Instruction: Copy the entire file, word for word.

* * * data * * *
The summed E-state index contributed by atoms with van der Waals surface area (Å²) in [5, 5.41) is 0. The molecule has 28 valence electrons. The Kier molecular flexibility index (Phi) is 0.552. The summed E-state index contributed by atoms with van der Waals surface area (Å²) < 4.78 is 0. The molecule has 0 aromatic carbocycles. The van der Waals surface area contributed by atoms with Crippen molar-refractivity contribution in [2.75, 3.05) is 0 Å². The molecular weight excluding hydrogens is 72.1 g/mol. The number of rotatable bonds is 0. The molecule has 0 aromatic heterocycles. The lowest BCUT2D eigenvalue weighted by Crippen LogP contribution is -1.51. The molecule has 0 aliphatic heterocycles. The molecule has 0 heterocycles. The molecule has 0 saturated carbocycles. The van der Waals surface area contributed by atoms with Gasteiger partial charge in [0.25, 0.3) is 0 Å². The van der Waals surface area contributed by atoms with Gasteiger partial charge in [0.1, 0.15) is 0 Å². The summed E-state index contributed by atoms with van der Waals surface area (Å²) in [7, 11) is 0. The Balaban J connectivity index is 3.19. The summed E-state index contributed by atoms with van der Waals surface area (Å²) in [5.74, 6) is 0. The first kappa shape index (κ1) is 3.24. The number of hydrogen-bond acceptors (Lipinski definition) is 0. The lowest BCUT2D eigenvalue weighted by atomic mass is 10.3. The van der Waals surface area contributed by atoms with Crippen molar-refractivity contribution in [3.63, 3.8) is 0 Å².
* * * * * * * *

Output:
The summed E-state index contributed by atoms with van der Waals surface area (Å²) in [5, 5.41) is 0. The molecule has 28 valence electrons. The Kier molecular flexibility index (Phi) is 0.552. The summed E-state index contributed by atoms with van der Waals surface area (Å²) < 4.78 is 0. The molecule has 0 aromatic carbocycles. The van der Waals surface area contributed by atoms with Crippen molar-refractivity contribution in [2.75, 3.05) is 0 Å². The molecular weight excluding hydrogens is 72.1 g/mol. The number of rotatable bonds is 0. The molecule has 0 aromatic heterocycles. The lowest BCUT2D eigenvalue weighted by Crippen LogP contribution is -1.51. The molecule has 0 aliphatic heterocycles. The molecule has 0 heterocycles. The molecule has 0 saturated carbocycles. The van der Waals surface area contributed by atoms with Gasteiger partial charge in [0.25, 0.3) is 0 Å². The van der Waals surface area contributed by atoms with Gasteiger partial charge in [0.1, 0.15) is 0 Å². The summed E-state index contributed by atoms with van der Waals surface area (Å²) in [7, 11) is 0. The Balaban J connectivity index is 3.19. The summed E-state index contributed by atoms with van der Waals surface area (Å²) in [5.74, 6) is 0. The first kappa shape index (κ1) is 3.24. The number of hydrogen-bond acceptors (Lipinski definition) is 0. The lowest BCUT2D eigenvalue weighted by atomic mass is 10.3. The van der Waals surface area contributed by atoms with Crippen molar-refractivity contribution in [3.63, 3.8) is 0 Å².